Gender pay differences exist throughout organisations and around the world. In Hollywood, recent debates in relation to the gender pay gap have highlighted the issue. Leading female actors, including Jennifer Lawrence, Meryl Streep, Sharon Stone, Gwyneth Paltrow and Patricia Arquette, have been speaking out about gender pay differences and the fact that male actors regularly earn significantly more than they do, even double.
What organisations can learn from this debate is that, whatever level of remuneration, gender pay differences are no longer being ignored. Women are demanding, and expecting, fairness and wage equality.
In the UK, to reduce gender pay inequality, all larger organisations will shortly be required to disclose information in relation to any gender pay gap. In accordance with the draft Equality Act 2010 (Gender Pay Gap Information) Regulations 2016, which are expected to come into force in October 2016, all private and voluntary sector organisations, employing more than 250 employees, will be required to publish an annual report in relation to the gender pay gap on their website. This report will need to include details in relation to the gender pay gap, the number of men and women in four pay bands within the organisations’ pay range, and the differences between and the proportion of bonus payments paid to men and women.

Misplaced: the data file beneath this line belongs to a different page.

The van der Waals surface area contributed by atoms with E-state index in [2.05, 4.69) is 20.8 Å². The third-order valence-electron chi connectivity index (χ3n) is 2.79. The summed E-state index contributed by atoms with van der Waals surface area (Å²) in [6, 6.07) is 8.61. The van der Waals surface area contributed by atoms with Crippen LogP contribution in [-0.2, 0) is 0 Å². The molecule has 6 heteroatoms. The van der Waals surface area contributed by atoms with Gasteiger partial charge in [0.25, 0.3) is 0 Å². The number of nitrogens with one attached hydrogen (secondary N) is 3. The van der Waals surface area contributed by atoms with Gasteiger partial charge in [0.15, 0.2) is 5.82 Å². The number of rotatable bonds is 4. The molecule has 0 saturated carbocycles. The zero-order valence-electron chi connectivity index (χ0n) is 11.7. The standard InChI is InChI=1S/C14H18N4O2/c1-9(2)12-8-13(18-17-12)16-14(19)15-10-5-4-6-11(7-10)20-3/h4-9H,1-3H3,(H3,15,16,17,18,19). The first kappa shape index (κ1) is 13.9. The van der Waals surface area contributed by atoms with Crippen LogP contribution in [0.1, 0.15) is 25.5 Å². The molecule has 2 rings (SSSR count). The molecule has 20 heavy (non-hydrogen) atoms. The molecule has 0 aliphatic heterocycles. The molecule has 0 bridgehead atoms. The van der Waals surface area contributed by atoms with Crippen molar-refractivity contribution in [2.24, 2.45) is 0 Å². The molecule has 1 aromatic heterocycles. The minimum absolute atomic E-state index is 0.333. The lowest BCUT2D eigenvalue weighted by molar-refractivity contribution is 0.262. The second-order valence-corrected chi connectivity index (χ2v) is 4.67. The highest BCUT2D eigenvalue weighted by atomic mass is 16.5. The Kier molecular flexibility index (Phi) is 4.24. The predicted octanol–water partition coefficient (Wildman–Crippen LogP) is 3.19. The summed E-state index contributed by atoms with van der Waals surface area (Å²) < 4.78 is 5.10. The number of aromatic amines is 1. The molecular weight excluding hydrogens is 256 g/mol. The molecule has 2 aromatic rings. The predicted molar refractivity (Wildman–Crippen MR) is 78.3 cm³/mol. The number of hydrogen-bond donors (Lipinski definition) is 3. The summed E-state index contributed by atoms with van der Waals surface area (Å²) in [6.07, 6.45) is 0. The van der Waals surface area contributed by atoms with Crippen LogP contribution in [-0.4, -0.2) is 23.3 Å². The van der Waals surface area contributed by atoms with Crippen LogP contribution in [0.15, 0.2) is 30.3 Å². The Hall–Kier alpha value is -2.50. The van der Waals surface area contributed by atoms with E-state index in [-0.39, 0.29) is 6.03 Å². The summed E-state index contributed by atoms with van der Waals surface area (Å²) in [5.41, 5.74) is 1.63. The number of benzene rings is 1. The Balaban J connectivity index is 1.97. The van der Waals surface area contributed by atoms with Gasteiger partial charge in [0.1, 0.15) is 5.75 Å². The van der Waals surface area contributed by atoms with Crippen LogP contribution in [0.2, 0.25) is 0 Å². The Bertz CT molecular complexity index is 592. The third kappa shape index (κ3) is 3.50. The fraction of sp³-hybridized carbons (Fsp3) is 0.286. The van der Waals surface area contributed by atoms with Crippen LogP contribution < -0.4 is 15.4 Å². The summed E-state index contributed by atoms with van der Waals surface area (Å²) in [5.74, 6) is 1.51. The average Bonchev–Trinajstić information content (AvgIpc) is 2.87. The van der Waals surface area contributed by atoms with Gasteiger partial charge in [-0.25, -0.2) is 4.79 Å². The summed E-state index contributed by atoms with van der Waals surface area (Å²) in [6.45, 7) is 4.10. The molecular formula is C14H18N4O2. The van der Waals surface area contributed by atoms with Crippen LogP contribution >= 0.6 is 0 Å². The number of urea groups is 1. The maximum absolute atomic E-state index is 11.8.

Although these regulations only apply to larger organisations in the UK, women across the world, including in Hollywood, are seeking to achieve wage equality, and therefore all organisations need to identify, address and tackle any gender pay inequality.
Lucy Rees is senior lecturer in human resource management at the University of the West of England